If you have unprotected sexual intercourse during or close to ovulation you may want to consider taking emergency contraception, also referred to as the "morning-after" pill or Plan B. There are two types of emergency contraception: 1) Emergency contraceptive pills; and 2) Intrauterine device (IUD).
Emergency contraception does not prevent the fertilization of an egg by a sperm, but rather affects the lining of the uterus so that a fertilized egg can't implant itself. It basically brings on menstruation.
Emergency contraception can be started up to five days (120 hours) after unprotected intercourse. The sooner it is started, the better it works. You may want to use it if:
-The condom broke or slipped off, and he ejaculated in your vagina. -You forgot to take your birth control pills, insert your ring, or apply your patch. -Your diaphragm or cap slipped out of place, and he ejaculated inside your vagina. -You miscalculated your "safe" days. -He didn't pull out in time. -You weren't using any birth control. -You were forced to have unprotected vaginal sex. Emergency contraception is an effective option for preventing pregnancy after unprotected sex, but it isn't as effective as other methods of contraception and isn't recommended for routine use. An estimated 1 to 2 out of 100 women who have unprotected sex one time and correctly use emergency contraceptive pills will get pregnant. Only 1 in 1,000 women who have an IUD put in after having unprotected sex will become pregnant.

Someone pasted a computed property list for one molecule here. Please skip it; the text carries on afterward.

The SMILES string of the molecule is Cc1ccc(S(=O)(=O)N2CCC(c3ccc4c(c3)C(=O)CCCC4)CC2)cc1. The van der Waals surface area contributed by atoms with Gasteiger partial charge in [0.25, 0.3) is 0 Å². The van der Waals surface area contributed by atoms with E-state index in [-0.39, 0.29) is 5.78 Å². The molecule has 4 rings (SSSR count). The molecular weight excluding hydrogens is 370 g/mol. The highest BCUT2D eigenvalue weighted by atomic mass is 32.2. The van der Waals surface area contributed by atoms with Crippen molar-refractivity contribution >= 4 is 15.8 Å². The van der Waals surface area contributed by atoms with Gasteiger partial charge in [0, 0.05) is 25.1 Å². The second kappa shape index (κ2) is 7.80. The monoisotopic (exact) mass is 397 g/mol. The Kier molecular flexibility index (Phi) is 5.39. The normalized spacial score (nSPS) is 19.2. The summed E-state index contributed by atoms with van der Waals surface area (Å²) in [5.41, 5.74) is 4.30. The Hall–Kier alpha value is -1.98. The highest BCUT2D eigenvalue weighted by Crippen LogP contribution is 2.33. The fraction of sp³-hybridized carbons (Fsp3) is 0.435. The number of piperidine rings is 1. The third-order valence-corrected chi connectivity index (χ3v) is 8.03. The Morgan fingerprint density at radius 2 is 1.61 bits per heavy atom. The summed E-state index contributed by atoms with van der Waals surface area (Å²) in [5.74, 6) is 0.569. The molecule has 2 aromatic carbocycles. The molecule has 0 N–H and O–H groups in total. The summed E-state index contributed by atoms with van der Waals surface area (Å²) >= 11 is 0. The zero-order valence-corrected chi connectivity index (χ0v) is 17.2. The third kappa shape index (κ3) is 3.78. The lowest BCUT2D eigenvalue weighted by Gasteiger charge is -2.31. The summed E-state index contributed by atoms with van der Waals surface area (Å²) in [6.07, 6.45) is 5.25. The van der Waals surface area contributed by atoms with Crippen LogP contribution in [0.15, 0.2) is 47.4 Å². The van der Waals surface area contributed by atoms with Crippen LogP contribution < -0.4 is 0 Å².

Vaginal bleeding, cramps, breast tenderness, nausea and headache usually occur within a week after taking the pills but are not sure signs of effectiveness. Normal menstruation should return within 4-6 weeks; if not get a pregnancy test.
IUD placement has risks of pelvic infection or harming the uterus. But these risks are quite rare. If the IUD is left in place to be used as birth control, it can cause side effects such as cramps and heavy bleeding during your period. If you're age 17 or older, Plan B One-Step and Next Choice are available over-the-counter at most pharmacies. If you are age 16 or younger or want to use Ella, you'll need a prescription from your health care provider. Emergency contraception does not offer protection from sexually transmitted infections.
It is important to note that the morning-after pill is not the same as RU-486 (Mifepristone), also known as "the abortion pill".
Copyright © 2014 Ball State University 2000 W. University Ave. Muncie, IN 47306800-382-8540 and 765-289-1241